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The success of video films transformed the Nigerian film industry into “Nollywood,” a global movie powerhouse and one of the largest employers in the country. Nigerian film companies turned out four to five films a day for an estimated audience of fifteen million in Nigeria and five million in other African countries.
Though profitable, Nollywood video films were low-budget productions. Government investment in Nigerian cinema and a wave of modern movie theaters that refused to show video films led to industry-wide changes in the 2000s. The result was the New Nigerian Cinema, which showcased professional production values, talented Nigerian actors, and complex stories. Audiences flocked to hit movies like Kunle Afolayan’s Irapada (2006) and Kemi Adetiba’s The Wedding Party (2016), which set box office records and drew invitations from international film festivals.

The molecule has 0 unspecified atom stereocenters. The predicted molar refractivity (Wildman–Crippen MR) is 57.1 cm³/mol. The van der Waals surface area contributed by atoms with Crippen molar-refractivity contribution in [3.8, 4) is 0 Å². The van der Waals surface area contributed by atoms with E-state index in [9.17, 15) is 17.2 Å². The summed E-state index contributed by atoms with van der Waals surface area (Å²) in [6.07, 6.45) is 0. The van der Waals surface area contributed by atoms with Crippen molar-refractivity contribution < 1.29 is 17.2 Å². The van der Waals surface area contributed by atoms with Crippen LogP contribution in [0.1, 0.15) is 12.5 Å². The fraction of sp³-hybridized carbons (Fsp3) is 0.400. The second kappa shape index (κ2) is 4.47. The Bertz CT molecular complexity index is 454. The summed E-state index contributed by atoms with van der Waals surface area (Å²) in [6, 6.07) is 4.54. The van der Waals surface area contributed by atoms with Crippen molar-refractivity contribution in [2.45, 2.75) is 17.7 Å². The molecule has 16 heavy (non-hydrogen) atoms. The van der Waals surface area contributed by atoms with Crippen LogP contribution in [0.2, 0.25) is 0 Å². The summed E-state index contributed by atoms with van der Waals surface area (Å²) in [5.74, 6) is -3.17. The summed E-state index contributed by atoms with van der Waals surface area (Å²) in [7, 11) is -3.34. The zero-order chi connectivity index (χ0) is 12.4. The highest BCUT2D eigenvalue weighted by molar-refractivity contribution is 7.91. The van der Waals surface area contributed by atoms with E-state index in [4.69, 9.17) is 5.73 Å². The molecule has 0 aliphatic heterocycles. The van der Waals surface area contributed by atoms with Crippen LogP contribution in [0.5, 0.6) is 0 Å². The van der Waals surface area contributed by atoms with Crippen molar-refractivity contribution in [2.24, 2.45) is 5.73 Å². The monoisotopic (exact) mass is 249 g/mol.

The New Nigerian Cinema made the Nigerian film industry the second-largest film sector globally, surpassing even the United States and the third most profitable, with a $5.1 billion valuation in 2013. Nigeria cinema accounted for 5% of the country’s GDP. Latest Nigerian Nollywood movies and TV shows have gained global viewers thanks to distribution deals with Western streaming services.

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